EIGHT leading European trade associations representing rail freight operators, equipment providers and logistics providers have sent an open letter to European Commissioner for Transport Ms Adina Vălean and both the incoming, and current, German transport ministers Mr Volker Wissing and Mr Andreas Scheuer plus German Rail (DB) Networks CEO Mr Frank Sennhenn demanding immediate improvements to the poor reliability of the German rail network which is seriously hindering freight traffic.

Led by the European Rail Freight Association, the letter raises “serious concerns” regarding the number of delays and their length on the German rail network in the last two weeks of November. The letter claims there are delays at junctions, signalling centres and a lack of availability of DB Networks personnel. The letter also claims the delays, combined with a lack of alternative capacity being made available, has led to a situation where rail freight within and transiting Germany on main corridors is coming to a near standstill.

The letter says that the problems, some of which are long-running and linked to ongoing infrastructure upgrades in multiple locations, have become unacceptable, creating “a problem of a European dimension as the German rail network of DB Networks is central to European rail freight transport.” Six of the nine main European rail freight corridors pass through Germany. The letter warns: “the current situation therefore has the potential to cause significant reputational and economic damage to European rail freight.”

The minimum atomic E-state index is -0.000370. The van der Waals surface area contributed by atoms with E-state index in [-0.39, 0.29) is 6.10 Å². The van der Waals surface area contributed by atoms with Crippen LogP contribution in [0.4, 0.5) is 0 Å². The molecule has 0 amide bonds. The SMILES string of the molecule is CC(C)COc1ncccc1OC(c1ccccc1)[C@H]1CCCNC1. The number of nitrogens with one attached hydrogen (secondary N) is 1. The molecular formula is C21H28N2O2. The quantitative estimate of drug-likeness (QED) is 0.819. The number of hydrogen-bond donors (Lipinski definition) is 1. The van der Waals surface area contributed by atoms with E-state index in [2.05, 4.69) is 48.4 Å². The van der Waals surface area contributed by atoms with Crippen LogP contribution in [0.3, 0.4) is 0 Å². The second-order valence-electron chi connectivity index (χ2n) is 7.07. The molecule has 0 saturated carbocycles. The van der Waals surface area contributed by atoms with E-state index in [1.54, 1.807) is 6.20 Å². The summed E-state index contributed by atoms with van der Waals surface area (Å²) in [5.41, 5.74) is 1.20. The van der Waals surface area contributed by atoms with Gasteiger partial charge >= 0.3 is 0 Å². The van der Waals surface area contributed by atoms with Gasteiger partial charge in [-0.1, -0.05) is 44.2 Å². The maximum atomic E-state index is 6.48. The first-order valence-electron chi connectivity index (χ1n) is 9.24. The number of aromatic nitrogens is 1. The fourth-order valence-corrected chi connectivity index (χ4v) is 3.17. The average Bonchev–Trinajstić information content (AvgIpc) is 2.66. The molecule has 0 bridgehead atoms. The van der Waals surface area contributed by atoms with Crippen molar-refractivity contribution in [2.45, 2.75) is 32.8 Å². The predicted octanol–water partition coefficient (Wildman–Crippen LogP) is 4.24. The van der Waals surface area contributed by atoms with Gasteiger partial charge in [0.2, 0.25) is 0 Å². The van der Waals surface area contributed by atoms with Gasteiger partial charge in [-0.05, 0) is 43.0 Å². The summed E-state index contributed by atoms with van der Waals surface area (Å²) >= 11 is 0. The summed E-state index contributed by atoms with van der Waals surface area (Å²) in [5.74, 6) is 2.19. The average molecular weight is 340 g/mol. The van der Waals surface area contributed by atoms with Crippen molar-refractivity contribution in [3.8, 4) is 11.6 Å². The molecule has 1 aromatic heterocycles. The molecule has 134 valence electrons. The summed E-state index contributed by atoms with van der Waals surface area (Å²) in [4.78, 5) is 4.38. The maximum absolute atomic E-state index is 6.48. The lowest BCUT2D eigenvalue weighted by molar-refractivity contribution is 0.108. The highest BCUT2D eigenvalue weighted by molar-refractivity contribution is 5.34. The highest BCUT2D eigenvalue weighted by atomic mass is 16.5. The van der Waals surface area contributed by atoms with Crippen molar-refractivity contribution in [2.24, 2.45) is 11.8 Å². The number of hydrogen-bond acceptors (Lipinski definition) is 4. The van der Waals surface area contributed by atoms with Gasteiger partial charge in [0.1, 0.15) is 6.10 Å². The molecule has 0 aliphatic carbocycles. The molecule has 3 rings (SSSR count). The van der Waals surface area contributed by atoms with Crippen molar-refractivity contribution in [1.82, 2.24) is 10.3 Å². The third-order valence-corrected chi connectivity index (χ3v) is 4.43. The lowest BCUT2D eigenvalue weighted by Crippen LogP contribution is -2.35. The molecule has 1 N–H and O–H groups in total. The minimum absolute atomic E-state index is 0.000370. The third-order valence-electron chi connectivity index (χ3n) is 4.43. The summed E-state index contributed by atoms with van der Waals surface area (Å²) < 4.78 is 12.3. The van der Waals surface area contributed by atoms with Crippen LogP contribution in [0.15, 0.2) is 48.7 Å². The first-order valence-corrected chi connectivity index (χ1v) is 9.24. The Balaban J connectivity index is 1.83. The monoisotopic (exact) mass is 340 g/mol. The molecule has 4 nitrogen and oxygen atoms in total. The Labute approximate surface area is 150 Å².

The letter goes on to say that particular problems along the Rhine Alpine Rail Freight Corridor have left it “unable to function efficiently and dozens of international freight trains have had to be either parked and/or were heavily delayed.” Planned engineering work plus emergency work to rebuild a damaged line west of Karlsruhe may have contributed to this. The letter also claims: “the problem-solving capability of DB Networks has been extremely weak – to the point that the performance of DB Networks has resulted in unnecessary bottlenecks.”

The eight trade bodies ask for several policy and operational changes to be undertaken as soon as possible, including:

  • better coordination at international level between the various infrastructure managers for the planning of major works and construction site planning, adding that the “tendency to split construction works in smaller pieces leads to a less integrated view and less international coordination”
  • equal rights for freight and passenger trains in the planning phase regarding restrictions and capacity loss
  • creation of a freight reset procedure providing additional train paths during weekends
  • more intensive monitoring of construction works with the primary goal to avoid disruption
  • clear contingency plans - material, personnel, processes - to prepare for possible disturbances
  • establishment of a commission which involves rail operators for the approval of works that foresee disruptions of more than 50% of the rail capacity
  • proactive and comprehensive communication at management level in the event of serious disruptions, and
  • strong commitment and priority for providing alternative capacity for international rail freight services, particularly along rail freight corridors.

The letter’s signatories ask that the EU Commission, German government and DB Networks “to implement the proposed measures to avoid permanent damage to European rail freight transport - making modal shift impossible.”